Over the course of the next month I was in contact with Company A and set up a trip with them to visit on the West coast. The Thursday before my trip I got an offer to visit the east coast and interview with Company B near the middle of September. Company A’s trip went well and I got a day to do some sightseeing.

    I set up the trip with Company B as well. I got an offer back from Company A, and they initially gave a two week deadline. My interview with Company B was at the end of the deadline. I informed them that I had an interview setup that I wanted to see through and if I could get another week to decide, they said yes.

    I did the other trip, had a great at a little night before dinner/drinks with company bosses/execs, and a good interview. When asked I told one of the interviewers about my deadline. I had planned on telling my recruiter via email the next day. The Monday following I had an offer from Company B, with a deadline from Company A as Friday.

    I also had an interview in that time with company C, but have not heard back from them, and they are presenting in my class Today/Friday. That should be interesting.

    Ultimately I decided on going with Company B, and will have a job in Chicago in May as a traveling IT consultant in the Midwest.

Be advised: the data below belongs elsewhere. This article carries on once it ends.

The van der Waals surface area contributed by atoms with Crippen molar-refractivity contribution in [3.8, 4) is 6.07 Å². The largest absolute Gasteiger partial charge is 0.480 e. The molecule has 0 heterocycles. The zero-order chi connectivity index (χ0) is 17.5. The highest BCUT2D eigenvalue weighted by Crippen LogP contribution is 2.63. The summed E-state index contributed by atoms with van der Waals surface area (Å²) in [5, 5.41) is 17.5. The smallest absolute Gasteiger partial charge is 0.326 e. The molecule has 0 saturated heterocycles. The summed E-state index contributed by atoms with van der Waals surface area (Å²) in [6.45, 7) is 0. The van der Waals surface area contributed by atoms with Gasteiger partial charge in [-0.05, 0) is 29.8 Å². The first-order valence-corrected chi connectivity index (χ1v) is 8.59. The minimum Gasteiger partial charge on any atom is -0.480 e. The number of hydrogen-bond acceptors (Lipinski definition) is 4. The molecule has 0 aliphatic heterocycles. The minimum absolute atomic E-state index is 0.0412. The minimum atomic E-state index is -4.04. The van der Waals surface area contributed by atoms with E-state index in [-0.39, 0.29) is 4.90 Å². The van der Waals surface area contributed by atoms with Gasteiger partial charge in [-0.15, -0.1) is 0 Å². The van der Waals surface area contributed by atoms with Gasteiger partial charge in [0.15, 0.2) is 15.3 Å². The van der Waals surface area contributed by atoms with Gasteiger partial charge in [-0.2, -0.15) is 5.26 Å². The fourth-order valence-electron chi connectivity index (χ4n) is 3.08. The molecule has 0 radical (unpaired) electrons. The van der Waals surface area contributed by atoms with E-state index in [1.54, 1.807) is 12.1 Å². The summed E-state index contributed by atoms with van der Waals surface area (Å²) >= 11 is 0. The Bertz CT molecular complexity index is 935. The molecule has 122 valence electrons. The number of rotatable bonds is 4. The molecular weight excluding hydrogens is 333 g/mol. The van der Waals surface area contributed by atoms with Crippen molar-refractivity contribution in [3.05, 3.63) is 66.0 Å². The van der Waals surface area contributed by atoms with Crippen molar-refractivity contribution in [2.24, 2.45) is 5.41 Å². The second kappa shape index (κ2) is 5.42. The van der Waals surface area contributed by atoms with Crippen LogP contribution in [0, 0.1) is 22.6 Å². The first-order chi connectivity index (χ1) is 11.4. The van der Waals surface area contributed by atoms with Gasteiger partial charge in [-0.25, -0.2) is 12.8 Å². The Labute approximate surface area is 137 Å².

In my case because it was a set event with multiple interviewees I decided not to try and change the date with Company B, If this is a local job, he might not have that much of a problem. Both companies were willing to work with me on the deadlines, however it was just an adjustment of a week.

    So in my case I’d stall till Monday, and then ask for a specific deadline. Do what I did, tell them they’ve got an interesting offer from another company, and if they could have till Wednesday the 16th to decide. If the interview is early next week, tell them there, if its later, give them a heads up. If both companies want him, they should be able to be flexible in that time frame.

  3. T-Mac says:

    I didn’t read the other comments, but here’s what I can offer from 2 perspectives:
    (1) I’ve been working for a company with a good culture for quite a while, so I have the perspective of how I’d speak with a good company.
    (2) We’ve hired quite a few people in the past year, so I can speak from the company perspective.

    To Company A (job offer on the table): My career is a very important decision. I plan to work here for a long time, so I want to be certain that it’s the best fit for me and my family. May I give you a final decision by X date?
    Perspective: good companies expect highly sought after candidates to have more than one opportunity, and they’re willing to wait for the good ones, particularly as you get higher up the chain. Professionals cannot simply drop everything and make a life decision immediately. A good company views the recruiting/hiring process as finding the best mutual fit. The one thing I would not do is lie to the company. It’s never good to start a professional relationship with a lie.